After ages we rounded the marker probably being put in the Bay of Biscay as it felt...Only then having to go straight up with 11.5 to 12.3 knots for max speed.


We worked our way until we came closer to land that was eventually visible again and after rounding another predominant head of 'black rocks' found ourselves in company with another boat in vicinity.I think i got lost of having fun before until Tim then started to show me how he rode the seas in his little boats by accelerating uphill and slowing down so we went up to 20kn again.


Soon we came alongside the Rib called Dreamer and it was fun to meet out there.
We found better sideways seas soon after and accelerated to above 30 sometimes even 40 knots in seas that only could be described as confuse but drivable again.


By unknown reason Dreamer stayed behind. We were told of having problems with the kill switches setting off deliberately after impacts and therefore they stayed behind. Otherwise I do think we would have gone 'home' side by side.


We managed to limp home with the rest of fuel, not knowing how much it really was, so kept revs down to the end with indefinite readings from the gages.


They all work, they all show in the harbor but not in these conditions.And as they were new allocated and we deliberately started on the five aft wards tanks with 300 gallons only, we did not have encountered any of the low fuel reading on the days before. Adding up that consumption by mile is often higher at low speeds especially in these conditions.We were happy to cross the line undisturbed by fuel drop outs.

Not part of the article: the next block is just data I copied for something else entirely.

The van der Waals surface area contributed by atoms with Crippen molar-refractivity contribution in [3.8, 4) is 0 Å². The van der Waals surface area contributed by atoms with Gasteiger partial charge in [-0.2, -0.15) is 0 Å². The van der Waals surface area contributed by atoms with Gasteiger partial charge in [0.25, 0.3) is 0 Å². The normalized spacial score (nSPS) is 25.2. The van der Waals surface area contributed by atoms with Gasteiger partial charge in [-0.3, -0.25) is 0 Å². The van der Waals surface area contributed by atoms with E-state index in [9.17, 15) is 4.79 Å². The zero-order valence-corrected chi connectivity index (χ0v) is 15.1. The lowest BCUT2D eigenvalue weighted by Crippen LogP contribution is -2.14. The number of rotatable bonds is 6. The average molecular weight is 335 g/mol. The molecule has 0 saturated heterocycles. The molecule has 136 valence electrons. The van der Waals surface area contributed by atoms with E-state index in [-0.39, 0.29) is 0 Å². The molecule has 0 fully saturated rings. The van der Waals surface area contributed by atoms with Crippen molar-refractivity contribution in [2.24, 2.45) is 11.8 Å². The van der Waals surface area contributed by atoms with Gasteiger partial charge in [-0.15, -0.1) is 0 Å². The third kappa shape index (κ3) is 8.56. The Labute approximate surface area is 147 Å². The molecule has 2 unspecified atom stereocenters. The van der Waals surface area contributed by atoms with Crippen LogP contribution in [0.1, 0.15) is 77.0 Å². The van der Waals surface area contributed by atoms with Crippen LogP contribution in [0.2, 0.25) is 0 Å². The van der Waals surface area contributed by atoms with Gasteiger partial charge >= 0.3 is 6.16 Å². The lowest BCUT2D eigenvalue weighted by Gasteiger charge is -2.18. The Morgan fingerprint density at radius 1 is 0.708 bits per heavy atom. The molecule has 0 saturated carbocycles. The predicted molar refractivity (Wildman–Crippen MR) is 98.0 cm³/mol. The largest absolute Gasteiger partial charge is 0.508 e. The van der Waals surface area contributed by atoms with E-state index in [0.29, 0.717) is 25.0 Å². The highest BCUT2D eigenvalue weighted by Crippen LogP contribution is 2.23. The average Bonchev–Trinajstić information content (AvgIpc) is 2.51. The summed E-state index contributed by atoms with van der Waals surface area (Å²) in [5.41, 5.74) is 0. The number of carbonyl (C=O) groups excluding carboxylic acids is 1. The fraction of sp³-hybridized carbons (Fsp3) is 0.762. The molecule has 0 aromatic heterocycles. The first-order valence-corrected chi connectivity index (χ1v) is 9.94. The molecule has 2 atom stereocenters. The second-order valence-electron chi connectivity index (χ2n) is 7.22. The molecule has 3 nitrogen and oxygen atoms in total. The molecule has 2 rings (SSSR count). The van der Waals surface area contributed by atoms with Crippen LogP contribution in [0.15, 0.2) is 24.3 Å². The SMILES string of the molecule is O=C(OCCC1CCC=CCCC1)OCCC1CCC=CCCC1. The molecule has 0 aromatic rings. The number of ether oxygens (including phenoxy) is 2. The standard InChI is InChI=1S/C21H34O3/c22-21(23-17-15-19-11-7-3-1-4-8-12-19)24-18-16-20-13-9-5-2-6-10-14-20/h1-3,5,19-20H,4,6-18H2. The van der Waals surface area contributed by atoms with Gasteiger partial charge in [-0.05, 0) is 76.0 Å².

Day Five

 This saw us having fun with the Buzzi rib at the start this time with a Robinson Helicopter hovering above well. 

So as we went along we turned out to be lonely again after an hour and slowed down a bit just to go on nice speed at the Galway bay in following sea. No more swell but a chop from fresh wind made again low revved low trimmed GPS read out of 83 something Knots over the Line.


So that was it!
Hope nobody fell asleep.
And if the occasional Grammar interference left you uncertain of what I was trying to say, ask the Irish. 
I had to learn their language over the last week and maybe some interference with my German grammar might have inflicted the novel above.

One I can say it was worth coming.Thanks to the Organizers and OfficialsAnd ah yes the Teams Wife's last but not least.

Overall Around Ireland Offshore Powerboat Race 2010 Results

1st - Cinzano Bianco - Markus Hendicks & Eric Smiley
Legs Completed: 5
Total Time taken: 21 hours, 30 minutes, 32 seconds. 
Average speed 38.80 Knots
Total Distance: 834.5 nautical miles (nm)
2nd - Seawolf - Team Pulsar - Justin McInerney & Andrew Varley
Legs Completed: 4
Total Time Taken: 17 hours, 16 minutes, 38 seconds. 
Average speed 35.57 Knots
Total Distance: 614.5 nm
3rd - Wolf - Team Pulsar - Derek Stanley & Paul Lewis
Legs Completed: 4
Time taken: 17 hours, 35 minutes, 08 seconds. 
Average speed: 40.93 Knots
Total Distance: 614.5 nm
4th - Zoolander Blue Steel Racing - Gareth Tolan, John Ryan & Oisin Ryan
Legs Completed: 3
Time Taken: 15 hours, 02 minutes, 46 seconds. 
Average speed 29.87 Knots
Total Distance: 449.5 nm
5th - Dreamer - Philip Fitzgibbon & Michael Shanahan
Legs Completed: 2
Time taken: 9 hours, 19 minutes, 50 seconds. 
Average speed 31.03 Knots
Total Distance: 298.5 nm
6th - Galway Girl - Tom Montgomery Swan & Enda O'Coineen
Legs Completed: 2
Time taken: 9 hours, 7 minutes, 1 second. 
Average speed: 25.72 Knots
Total Distance: 234.5 nm